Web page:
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National Viola and Pansy Society
Journal Spring 2003

Chairmans Remarks  |  Editorial  |  Society News  |  Richard Cawthorne  |  Wet Morning  |  Thompson's King  |  Old illustrations  |  Vibrant Violas  |  Pansy Cultivation

Less Pedantic - More Pedata

As a regular speaker on the topic of Violas and Pansies, I am always aware of the fact although I may attempt to appear as the 'fountain of knowledge' the reality is just how little I do know. When it comes to question time I prepare myself to have to say "Well I really don't know the answer to that one" And it was Viola Pedata that almost brought my wealth of ignorance to the fore.

After addressing a very knowledgeable Hardy Plant Society group, I was taken aback with the surprise question "What do I do with Viola Pedata?" A moment of panic, in which I am torn between admitting no knowledge of the plant, partly true; or the whole truth that I have tried and failed at least three times to cultivate it! However, I was saved by the booming voice of a well known plantsman and nurseryman from the back of the hall "It's a !*! Grow something else" The audience collapsed with laughter and I escaped with my resident know-all credentials intact.

This did push me to go and find out a little more and attempt to cultivate it once more. I posted a question on our Internet notice board dedicated to genus viola. For those with access and interest there are two : -
www.americanvioletsocietv.org
www.sweetviolets.com
Our own website www.nvps.org.uk does not have this facility, but is still well maintained by Su Floyd and is always worth a visit.

I received much sage advice, especially from America, of which it is a native. What I remember most was a lady, from Maryland if I remember correctly, telling me how it sprung up like a weed during the construction of a new highway. The construction was acid, free draining soil. Given this at its roots I am pleased to say that Viola Pedata is no longer regarded as a !*!. I use a peat-based compost that uses lump wood charcoal and coarse bark as the drainage material, as against grit or perlite. The plants have a deep root run, and so are put in 1 litre deep pots. It has proved tolerably hardy here in Shropshire - I have left pots outside for the past two winters - probably not much of a test? Anyway survival has been 100%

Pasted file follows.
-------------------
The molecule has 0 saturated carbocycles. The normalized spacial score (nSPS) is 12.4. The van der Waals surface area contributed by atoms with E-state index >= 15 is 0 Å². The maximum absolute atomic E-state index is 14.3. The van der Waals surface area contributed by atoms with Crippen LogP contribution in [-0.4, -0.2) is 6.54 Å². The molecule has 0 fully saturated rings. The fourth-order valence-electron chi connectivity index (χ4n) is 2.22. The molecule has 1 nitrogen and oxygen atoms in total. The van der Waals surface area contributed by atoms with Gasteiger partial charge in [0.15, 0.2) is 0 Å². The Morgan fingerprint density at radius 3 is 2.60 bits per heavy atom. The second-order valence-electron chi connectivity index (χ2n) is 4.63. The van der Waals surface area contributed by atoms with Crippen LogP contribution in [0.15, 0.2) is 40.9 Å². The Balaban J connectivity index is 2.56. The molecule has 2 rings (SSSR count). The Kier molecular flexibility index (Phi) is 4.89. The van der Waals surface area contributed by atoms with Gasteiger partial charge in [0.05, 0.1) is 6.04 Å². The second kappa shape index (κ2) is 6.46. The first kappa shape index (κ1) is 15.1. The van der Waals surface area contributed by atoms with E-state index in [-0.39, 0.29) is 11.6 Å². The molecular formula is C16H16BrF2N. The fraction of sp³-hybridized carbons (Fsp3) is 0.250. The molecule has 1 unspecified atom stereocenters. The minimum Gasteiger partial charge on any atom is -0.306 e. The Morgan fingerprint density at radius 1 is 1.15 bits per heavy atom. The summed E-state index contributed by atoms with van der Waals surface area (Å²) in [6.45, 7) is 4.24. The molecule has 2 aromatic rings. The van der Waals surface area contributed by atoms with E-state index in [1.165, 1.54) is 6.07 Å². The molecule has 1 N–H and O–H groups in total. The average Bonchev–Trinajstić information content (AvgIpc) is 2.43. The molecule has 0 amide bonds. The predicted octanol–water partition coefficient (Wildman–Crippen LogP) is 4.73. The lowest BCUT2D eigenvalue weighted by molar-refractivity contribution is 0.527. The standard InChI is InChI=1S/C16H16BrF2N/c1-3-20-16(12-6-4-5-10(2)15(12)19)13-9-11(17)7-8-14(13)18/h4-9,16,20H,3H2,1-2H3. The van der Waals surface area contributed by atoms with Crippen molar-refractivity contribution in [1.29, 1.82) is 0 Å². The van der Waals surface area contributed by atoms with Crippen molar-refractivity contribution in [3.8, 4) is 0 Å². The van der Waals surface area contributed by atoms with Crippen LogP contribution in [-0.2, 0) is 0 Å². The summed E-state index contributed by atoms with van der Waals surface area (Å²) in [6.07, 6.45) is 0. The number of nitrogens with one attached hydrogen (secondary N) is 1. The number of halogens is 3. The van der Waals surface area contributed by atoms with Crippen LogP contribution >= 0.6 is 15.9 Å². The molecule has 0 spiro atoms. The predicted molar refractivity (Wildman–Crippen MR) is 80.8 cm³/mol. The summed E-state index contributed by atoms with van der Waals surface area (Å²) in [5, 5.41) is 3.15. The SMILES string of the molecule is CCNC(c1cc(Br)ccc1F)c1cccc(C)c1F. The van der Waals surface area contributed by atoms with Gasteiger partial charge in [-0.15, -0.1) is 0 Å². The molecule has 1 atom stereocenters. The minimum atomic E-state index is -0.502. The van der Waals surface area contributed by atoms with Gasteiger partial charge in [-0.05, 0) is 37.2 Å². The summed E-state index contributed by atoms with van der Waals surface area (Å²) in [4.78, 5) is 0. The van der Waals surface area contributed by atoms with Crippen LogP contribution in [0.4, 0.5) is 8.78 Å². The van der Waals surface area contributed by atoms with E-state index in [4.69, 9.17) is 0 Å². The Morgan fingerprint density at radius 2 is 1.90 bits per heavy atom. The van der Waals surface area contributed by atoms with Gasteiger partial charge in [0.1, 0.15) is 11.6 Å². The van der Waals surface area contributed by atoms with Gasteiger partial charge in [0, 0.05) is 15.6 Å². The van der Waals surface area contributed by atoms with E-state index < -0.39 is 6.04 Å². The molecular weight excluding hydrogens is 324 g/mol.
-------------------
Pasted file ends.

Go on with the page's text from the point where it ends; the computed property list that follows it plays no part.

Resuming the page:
I have propagated easily by division in late Spring, but one problem remains; that of getting seed. I have four types - white, pale lilac, blue and a bi-colour - my mind turned to breeding. However, as much as I have tried I could not get seed to set. Well, except for 1 small pot with 8 seeds - which have yet to germinate. If anyone has any answers to this I should be most grateful, just in case I get another awkward question.

John Snocken